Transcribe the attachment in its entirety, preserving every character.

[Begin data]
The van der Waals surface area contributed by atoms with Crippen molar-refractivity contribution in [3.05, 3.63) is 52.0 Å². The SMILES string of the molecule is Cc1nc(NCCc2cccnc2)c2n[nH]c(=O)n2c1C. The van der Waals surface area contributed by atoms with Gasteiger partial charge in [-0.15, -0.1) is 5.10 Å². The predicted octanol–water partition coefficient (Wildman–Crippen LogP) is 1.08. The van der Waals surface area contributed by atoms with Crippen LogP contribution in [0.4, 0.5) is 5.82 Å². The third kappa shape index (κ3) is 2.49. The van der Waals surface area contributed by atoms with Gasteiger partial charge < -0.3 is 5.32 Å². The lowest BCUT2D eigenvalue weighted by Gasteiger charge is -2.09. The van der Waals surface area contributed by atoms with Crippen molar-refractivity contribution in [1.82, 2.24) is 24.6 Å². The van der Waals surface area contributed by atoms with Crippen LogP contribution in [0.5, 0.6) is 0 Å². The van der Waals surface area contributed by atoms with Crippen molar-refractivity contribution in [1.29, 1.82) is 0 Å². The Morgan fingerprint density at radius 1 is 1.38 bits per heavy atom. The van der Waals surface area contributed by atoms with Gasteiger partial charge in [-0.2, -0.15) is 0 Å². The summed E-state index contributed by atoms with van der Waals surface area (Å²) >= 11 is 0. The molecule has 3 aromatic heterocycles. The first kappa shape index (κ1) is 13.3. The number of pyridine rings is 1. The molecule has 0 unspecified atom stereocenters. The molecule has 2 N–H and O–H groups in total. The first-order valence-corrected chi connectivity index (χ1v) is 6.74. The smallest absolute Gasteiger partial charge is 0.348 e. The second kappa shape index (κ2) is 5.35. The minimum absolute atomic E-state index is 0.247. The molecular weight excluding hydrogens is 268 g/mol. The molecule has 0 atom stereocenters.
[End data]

The van der Waals surface area contributed by atoms with Crippen molar-refractivity contribution in [3.05, 3.63) is 52.0 Å². The SMILES string of the molecule is Cc1nc(NCCc2cccnc2)c2n[nH]c(=O)n2c1C. The van der Waals surface area contributed by atoms with Gasteiger partial charge in [-0.15, -0.1) is 5.10 Å². The predicted octanol–water partition coefficient (Wildman–Crippen LogP) is 1.08. The van der Waals surface area contributed by atoms with Crippen LogP contribution in [0.4, 0.5) is 5.82 Å². The third kappa shape index (κ3) is 2.49. The van der Waals surface area contributed by atoms with Gasteiger partial charge < -0.3 is 5.32 Å². The lowest BCUT2D eigenvalue weighted by Gasteiger charge is -2.09. The van der Waals surface area contributed by atoms with Crippen molar-refractivity contribution in [1.82, 2.24) is 24.6 Å². The van der Waals surface area contributed by atoms with Crippen LogP contribution in [0.5, 0.6) is 0 Å². The van der Waals surface area contributed by atoms with Crippen molar-refractivity contribution in [1.29, 1.82) is 0 Å². The Morgan fingerprint density at radius 1 is 1.38 bits per heavy atom. The van der Waals surface area contributed by atoms with Gasteiger partial charge in [-0.2, -0.15) is 0 Å². The summed E-state index contributed by atoms with van der Waals surface area (Å²) >= 11 is 0. The molecule has 3 aromatic heterocycles. The first kappa shape index (κ1) is 13.3. The number of pyridine rings is 1. The molecule has 0 unspecified atom stereocenters. The molecule has 2 N–H and O–H groups in total. The first-order valence-corrected chi connectivity index (χ1v) is 6.74. The smallest absolute Gasteiger partial charge is 0.348 e. The second kappa shape index (κ2) is 5.35. The minimum absolute atomic E-state index is 0.247. The molecular weight excluding hydrogens is 268 g/mol. The molecule has 0 atom stereocenters.